Then there are the members of the international Solidarity Movement (ISM) who went to Palestine to sit in hospitals and schools, the idea being that the Israelis were less likely to fire if these places were occupied by a handful of crusties from Surrey listening to Orbital on an iPod.
Helen Steel and Dave Morris distributed a pamphlet pointing out how McDonald’s were responsible for pollution, cruelty to animals and serving food that was full of chemicals; such an insignificant gesture.
Except.
Except, McDonald’s weren’t so blasé. Instead they took the pair to court and embroiled them in a now celebrated legal battle that caused an apparently invincible corporate symbol immense international embarrassment, marking the company as a particularly repugnant example of globalisation and, in turn, forcing them on the defensive.
The same can also be said of the far more ruthless arms industry. As a result of similar campaigning they have been put on the back foot. In Britain they have to maintain that they’re honorable arms dealers and would never knowingly sell laser-guided missiles that incinerate their target on impact to anyone who might use them to do harm. When, for example, Britain sold tanks to the Indonesian army, anyone concerned were assured that they were to be used for peaceful purposes. Maybe the army there spends most of its time making giant pies for the hungry villagers and the tanks are the only things that can roll that amount of pastry.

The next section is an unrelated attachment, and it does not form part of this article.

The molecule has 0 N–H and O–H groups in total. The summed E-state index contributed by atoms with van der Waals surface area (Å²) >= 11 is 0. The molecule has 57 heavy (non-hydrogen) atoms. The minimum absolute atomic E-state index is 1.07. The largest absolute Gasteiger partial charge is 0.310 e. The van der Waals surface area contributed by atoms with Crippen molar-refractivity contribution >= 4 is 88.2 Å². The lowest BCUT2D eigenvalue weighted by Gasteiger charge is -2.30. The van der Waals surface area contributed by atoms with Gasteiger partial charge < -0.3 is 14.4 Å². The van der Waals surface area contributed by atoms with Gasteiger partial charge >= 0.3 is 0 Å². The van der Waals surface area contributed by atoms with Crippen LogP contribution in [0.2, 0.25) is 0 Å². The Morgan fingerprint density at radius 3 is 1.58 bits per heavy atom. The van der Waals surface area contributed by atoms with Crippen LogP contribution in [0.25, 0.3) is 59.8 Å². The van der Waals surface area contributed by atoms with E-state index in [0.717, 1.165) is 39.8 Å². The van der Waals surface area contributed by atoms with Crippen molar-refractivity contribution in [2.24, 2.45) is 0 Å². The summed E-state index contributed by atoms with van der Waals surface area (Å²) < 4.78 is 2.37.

The company EDO MBM make guidance systems for the F16 bombers used by the Israeli airforce to drop bombs on the occupied Palestinian territories. But in 2006 a campaign of weekly protests outside the factory in Brighton caused the company sufficient embarrassment that they took out an injunction against the protesters. However, the protests intensified, the court case brought by the company collapsed, and the plant recorded a loss of £2million which it blamed on ‘legal costs’, resulting in the managing director getting the sack.
Reed-Elsevier, the company that staged the annual London Arms Fair (it sounds so innocent), announced in June 2007 they were abandoning this line of business because ‘it is becoming increasingly clear that a growing number of important customers have very real concerns about our involvement in the defense exhibitions business.’
What caused them to back down? Maybe it was the protests or the countless letters and complaints. It might have been the student at Loughborough University who won a £2,000 literary prize, but discovered the award was sponsored by BAE Systems, so denounced them in his acceptance speech and sent the money the Campaign Against the Arms Trade.
In Palestine, the Israeli army did refrain from firing indiscriminately in areas where the (ISM) were based.